Trending or transcendental
Have you ever noticed how interior design trends reflect trends in fashion? That’s true for color, too. This year’s trending color palette is one of extremes. The choice: a full, bright palette of vibrant colors or deep, dark neutrals. The artistry, in 2018, is in pairing colors and neutrals in novel, complementary ways.
Neutrals go dark with black, onyx, chalkboard black, indigo and denim blues, deep violet, and even brown on walls and clothing.
Bright colors: They’re are all over the map, from shades that elicit thoughts of spring and summer: yellow-green, chartreuse, lime green, hunter green, sage green, cherry red, tomato red and the blues of forget-me-nots to fall colors like ochre, orange, and brick red. Pastels from lemon yellow, robin’s egg blue, lavender, pale peach, and pistachio green offer options for those who prefer a softer, muted palette.
Goodbye to blush pink as lavender and the palest mauve are being shown on sofas, pillows, throws, clothing, and shoes. Also fading fast is the popularity of grey—to be replaced by black, blue-black, and indigo.
With paint names like Black Magic, Deep Onyx, Shadow, and Black Flame, you might guess where this is going. No, not witchcraft it’s a trend toward dramatic, modern rooms that offer an air of mystery. The desire for privacy is winning out, even in design, as a tendency to overexpose our private lives on social media reaches new heights.
Walls aren’t only going dark this year—they’re also going bright. Call it a trend toward happiness. Yellow walls, a cherry red room…color is intense and unapologetic. Subtlety aside, if you can live with a red room, then this is your year. And if you cringe at the thought of pairing tomato red with coral or peach, then it’s definitely not.
Gone is the idea of an accent wall in a strong hue: now it’s an entire room…which leads me our color of the year. No surprise here, it’s intense color and one that’s not for everyone.
When Pantone announces its color of the year, a collective sigh can be heard among interior and fashion designers and other creatives (and it’s not necessarily a sigh of relief). This year, Pantone’s Ultra Violet, a bluish purple—sure to have a short shelf life—isn’t a color that plays well with other colors. Purple is a hard sell: many people have strong feelings about it; they either love purple or they hate it.
Pantone’s autumn 2018 colors have been announced, too. A line-up of Red Pear, Valiant Poppy, Nebulas Blue, Ceylon Yellow, Martini Olive, Russet Orange, Crocus Petal, Limelight, and Quetzal Green (where do they get these names?) join Ultra Violet in this year’s palette.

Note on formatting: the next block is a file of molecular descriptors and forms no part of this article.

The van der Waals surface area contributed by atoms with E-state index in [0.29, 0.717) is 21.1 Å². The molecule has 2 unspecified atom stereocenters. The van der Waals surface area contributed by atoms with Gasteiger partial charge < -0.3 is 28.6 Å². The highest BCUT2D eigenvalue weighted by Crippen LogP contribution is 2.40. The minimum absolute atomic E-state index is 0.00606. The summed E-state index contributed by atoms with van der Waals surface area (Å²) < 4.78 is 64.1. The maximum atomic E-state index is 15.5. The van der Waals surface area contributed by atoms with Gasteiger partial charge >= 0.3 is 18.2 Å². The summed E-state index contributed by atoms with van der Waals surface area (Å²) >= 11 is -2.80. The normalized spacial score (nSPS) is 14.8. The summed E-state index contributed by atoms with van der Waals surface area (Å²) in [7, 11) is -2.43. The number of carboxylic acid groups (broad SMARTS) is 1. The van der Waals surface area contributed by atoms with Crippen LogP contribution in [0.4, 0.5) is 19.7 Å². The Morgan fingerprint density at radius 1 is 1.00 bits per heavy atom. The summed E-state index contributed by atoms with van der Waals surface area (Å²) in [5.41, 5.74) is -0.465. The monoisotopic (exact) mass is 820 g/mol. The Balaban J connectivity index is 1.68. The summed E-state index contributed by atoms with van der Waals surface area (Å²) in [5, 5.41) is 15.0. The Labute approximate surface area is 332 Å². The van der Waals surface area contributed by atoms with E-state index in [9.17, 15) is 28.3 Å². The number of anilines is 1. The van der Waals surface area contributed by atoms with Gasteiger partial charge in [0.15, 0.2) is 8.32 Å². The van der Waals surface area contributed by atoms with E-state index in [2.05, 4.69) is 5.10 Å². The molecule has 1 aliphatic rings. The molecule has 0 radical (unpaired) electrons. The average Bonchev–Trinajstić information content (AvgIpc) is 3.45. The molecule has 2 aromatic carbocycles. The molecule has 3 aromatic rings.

Color trends come and go. The real story comes from choosing colors that you have an affinity for and that complement one another and your lifestyle. Selecting colors to wear, or to live with, begins with understanding what color can do.
Color can elevate mood and elicit emotion. It can enlarge or reduce a room and make you look thinner or more endowed. Exploring color is about being open to unexpected discoveries. It’s a study in relationships: what works with what.
Pairing color is not only about hue, that is, the color itself, but the value of a color: in other words, where it falls on a grey scale. Think tints and shades.
Collect some colors you like and start to play with them. Find intense colors, soft colors, and neutrals. Buy a color wheel at a local art supply store and discover which colors are naturally complementary: opposite one another on the color wheel such as red opposite green, blue opposite orange and purple opposite yellow. Some people prefer complementary colors, while others enjoy finding new pairings of color.
For many of us, our first true introduction to color and color mixing is in the garden. My father was an avid gardener with a God-given green thumb. A scientist by day and a pretty conventional guy, in his garden he knew no limits. He’d experiment with unconventional flower and foliage combinations when gardening. A blush pink lace hydrangea—an ornamental tree that had to be replanted every spring because it never survived a winter—next to pink coral bells and flame-red scarlet hummer (bouvardia). My father loved lilies of any kind. Particularly, he loved tiger lilies and wouldn’t hesitate to plant them next to blue iris or pink peonies.
Yet the array and placement of colors was amazing. I remember a row of green boxwood behind pale pink hyacinth, a tall emerald green arborvitae along our walkway surrounded by lavender, the dark red foliage of a Japanese maple with clusters of yellow flowering forsythia in a hedge nearby.
Getting cues from nature and then learning how to use color takes time and experimentation. When I first started to paint, colors were so exciting that I used every color on my palette. With time, I learned that restricting a color palette to just a few colors and mixing neutrals from those oddly created a greater sense of color. Like most beginners, I never realized that neutrals make color appear more colorful.
Another thing I learned was that colors change in appearance depending on what they’re next to. This realization opens the door to the real nature of color, not only in painting, but in interior design and fashion, too.
When you’ve mastered an understanding of color, you can start using color expressively and creatively to achieve your intention, whether to calm, excite, entice, or enhance; to send something back into space or to bring it to the foreground. The magic lies in looking and experiencing color as a force, an energy, an element of design to build upon.
Whether building a wardrobe or a room, color is the foundation. Consider the trends, learn the language of color, and then select colors that express your vision and your style.